On November 6, Michigan voters will have the option to either affirm or oppose Proposal 1, an amendment to the Michigan state constitution that will legalize the use of recreational marijuana. While public opinion polls convey support for the adoption of Prop 1, a recent Michigan Public Policy Survey (MPPS) from the Center for Local, State and Urban Policy (CLOSUP) determines that “only 21 percent of local officials” support the initiative.
In her October 9, 2018 article, Bridge magazine’s Riley Beggin reports that the enforcement and regulation of Prop 1, if passed, will create headaches for Michigan’s local government officials. Anxieties stemming from discrepancies in the business application and licensing requirements to legal enforcement training and the state’s legal liability and the effects on minority communities constitute a complex conundrum at the local level.
While supporters of Proposal 1 “estimate its passage would bring in $520 million in combined tax revenue over the first five years,” only participating municipalities will see those new funds. Tom Ivacko (MPP ’93)—the associate director of CLOSUP—suggests that many communities' officials feel the logistical burdens outweigh the financial benefits. Despite the influx of revenue, says Ivacko, it will not “be enough to make it worth the troubles” of implenting it, should the proposal pass.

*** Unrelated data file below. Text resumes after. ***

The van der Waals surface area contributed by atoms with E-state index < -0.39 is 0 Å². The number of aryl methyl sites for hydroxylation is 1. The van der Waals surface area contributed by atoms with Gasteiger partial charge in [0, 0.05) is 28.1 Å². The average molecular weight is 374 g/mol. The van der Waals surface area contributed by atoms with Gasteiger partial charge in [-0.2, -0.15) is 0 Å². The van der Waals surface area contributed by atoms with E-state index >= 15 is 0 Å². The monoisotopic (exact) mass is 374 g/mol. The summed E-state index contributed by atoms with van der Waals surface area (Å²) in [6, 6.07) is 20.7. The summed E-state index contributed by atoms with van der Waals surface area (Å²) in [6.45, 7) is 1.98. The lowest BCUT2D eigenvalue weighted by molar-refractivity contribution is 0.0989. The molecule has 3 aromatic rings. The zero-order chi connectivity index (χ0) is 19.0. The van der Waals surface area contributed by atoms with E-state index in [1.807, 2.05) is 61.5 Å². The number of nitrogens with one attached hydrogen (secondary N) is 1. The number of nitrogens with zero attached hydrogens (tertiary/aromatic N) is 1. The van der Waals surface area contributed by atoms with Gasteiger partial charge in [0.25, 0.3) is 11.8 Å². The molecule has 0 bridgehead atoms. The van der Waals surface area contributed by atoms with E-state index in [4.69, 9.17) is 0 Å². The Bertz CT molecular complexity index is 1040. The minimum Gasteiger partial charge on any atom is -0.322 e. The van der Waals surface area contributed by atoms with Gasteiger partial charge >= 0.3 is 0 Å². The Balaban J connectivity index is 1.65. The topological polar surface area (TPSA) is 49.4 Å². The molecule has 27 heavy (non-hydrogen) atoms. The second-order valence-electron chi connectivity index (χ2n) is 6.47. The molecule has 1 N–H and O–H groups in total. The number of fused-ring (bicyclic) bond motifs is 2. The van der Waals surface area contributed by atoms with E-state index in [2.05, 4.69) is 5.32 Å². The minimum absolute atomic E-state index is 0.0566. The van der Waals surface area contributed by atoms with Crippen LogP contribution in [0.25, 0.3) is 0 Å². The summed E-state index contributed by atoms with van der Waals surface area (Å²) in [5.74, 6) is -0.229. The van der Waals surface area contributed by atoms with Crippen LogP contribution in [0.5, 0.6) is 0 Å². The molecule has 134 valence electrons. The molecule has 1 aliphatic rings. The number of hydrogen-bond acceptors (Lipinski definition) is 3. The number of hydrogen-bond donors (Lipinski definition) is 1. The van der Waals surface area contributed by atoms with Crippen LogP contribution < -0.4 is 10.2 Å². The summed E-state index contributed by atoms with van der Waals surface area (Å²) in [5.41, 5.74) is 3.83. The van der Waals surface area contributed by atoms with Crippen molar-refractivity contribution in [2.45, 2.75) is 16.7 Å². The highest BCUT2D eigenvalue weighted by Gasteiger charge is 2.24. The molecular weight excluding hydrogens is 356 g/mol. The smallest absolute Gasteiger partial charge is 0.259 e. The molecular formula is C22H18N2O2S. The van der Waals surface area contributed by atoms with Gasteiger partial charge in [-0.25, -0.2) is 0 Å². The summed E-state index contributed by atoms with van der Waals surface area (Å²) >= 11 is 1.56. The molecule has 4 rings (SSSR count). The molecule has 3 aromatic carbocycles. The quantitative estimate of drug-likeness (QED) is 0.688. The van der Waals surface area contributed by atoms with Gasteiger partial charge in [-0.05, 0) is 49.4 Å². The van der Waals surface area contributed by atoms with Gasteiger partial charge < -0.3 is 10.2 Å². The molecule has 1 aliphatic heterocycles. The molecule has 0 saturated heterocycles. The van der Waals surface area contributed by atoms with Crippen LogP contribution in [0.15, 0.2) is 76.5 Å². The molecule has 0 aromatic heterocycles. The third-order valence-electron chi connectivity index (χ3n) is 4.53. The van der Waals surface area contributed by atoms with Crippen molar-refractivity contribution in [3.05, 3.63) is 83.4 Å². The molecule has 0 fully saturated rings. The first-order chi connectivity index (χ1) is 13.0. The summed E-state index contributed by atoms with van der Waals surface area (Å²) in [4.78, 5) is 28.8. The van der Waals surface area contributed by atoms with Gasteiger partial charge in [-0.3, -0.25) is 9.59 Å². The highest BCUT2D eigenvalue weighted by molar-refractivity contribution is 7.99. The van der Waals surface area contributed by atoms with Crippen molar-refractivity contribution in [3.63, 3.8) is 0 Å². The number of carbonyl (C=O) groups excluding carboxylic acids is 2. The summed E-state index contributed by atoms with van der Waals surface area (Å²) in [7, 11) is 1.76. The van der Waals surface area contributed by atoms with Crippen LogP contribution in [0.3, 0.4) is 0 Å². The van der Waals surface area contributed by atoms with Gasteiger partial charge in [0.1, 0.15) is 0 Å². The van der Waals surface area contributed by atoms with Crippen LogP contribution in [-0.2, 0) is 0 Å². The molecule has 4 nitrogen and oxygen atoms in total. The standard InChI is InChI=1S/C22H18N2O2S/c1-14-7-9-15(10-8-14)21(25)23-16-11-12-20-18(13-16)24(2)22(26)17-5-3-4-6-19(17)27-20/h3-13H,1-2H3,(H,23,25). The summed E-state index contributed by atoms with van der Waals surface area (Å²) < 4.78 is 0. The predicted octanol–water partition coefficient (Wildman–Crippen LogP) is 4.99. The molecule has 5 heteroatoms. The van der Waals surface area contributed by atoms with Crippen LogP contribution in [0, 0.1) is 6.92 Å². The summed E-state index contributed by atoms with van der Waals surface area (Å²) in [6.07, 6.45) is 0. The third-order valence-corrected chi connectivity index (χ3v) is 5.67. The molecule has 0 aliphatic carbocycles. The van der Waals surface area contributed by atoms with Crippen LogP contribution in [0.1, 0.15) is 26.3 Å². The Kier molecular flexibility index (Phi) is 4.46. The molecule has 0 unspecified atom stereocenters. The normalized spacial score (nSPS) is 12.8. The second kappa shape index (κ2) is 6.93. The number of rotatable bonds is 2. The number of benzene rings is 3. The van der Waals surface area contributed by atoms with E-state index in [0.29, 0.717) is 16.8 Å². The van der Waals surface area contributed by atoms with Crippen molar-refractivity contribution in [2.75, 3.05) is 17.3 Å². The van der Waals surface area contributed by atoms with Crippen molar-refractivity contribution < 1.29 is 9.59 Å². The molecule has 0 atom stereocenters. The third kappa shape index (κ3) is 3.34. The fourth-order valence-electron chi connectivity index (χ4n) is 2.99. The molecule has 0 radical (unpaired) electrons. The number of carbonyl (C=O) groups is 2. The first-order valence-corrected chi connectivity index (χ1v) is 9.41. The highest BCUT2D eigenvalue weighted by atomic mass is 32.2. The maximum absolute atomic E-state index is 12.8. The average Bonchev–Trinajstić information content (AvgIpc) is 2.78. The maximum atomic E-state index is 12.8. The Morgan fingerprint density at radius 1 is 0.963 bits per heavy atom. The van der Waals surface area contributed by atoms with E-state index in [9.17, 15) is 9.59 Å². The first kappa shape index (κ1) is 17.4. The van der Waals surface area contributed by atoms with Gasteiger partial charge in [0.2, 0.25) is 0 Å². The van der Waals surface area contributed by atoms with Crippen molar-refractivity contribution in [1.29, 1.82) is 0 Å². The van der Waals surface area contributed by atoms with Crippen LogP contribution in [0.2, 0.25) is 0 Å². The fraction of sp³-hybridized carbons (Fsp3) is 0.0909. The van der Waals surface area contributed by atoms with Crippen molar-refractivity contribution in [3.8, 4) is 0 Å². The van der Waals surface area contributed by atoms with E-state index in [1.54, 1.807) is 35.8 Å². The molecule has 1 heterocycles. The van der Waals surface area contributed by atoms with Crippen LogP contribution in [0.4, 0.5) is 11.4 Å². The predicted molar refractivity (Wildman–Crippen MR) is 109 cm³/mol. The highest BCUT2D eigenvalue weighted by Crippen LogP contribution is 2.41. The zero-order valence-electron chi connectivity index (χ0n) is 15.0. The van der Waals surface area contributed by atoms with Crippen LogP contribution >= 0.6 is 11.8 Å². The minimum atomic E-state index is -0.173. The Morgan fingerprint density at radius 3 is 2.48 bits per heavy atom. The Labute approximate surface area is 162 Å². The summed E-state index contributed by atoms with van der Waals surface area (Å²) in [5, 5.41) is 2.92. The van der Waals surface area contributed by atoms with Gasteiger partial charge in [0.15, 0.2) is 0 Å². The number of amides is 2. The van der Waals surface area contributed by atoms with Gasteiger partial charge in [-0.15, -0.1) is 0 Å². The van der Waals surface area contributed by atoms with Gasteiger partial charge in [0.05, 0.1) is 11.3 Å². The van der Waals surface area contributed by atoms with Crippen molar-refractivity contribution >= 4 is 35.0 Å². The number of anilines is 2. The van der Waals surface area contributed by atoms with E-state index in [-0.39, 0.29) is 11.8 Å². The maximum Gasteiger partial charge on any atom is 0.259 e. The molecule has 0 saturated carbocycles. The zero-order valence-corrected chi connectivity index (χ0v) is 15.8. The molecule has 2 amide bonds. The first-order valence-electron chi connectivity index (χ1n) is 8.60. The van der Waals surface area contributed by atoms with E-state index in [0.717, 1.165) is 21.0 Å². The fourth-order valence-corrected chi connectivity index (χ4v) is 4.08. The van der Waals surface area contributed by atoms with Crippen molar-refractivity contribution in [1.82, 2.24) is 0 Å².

Although public opinion appears to favor Proposal 1, enforcement may suffer a rocky rollout as “these officials see a different side to the industry than most citizens do.”
Involved with CLOSUP since its founding in 2001, Tom Ivacko currently serves as the Center’s associate director. Ivacko also manages the Michigan Public Policy Survey (MPPS) program at the Ford School of Public Policy.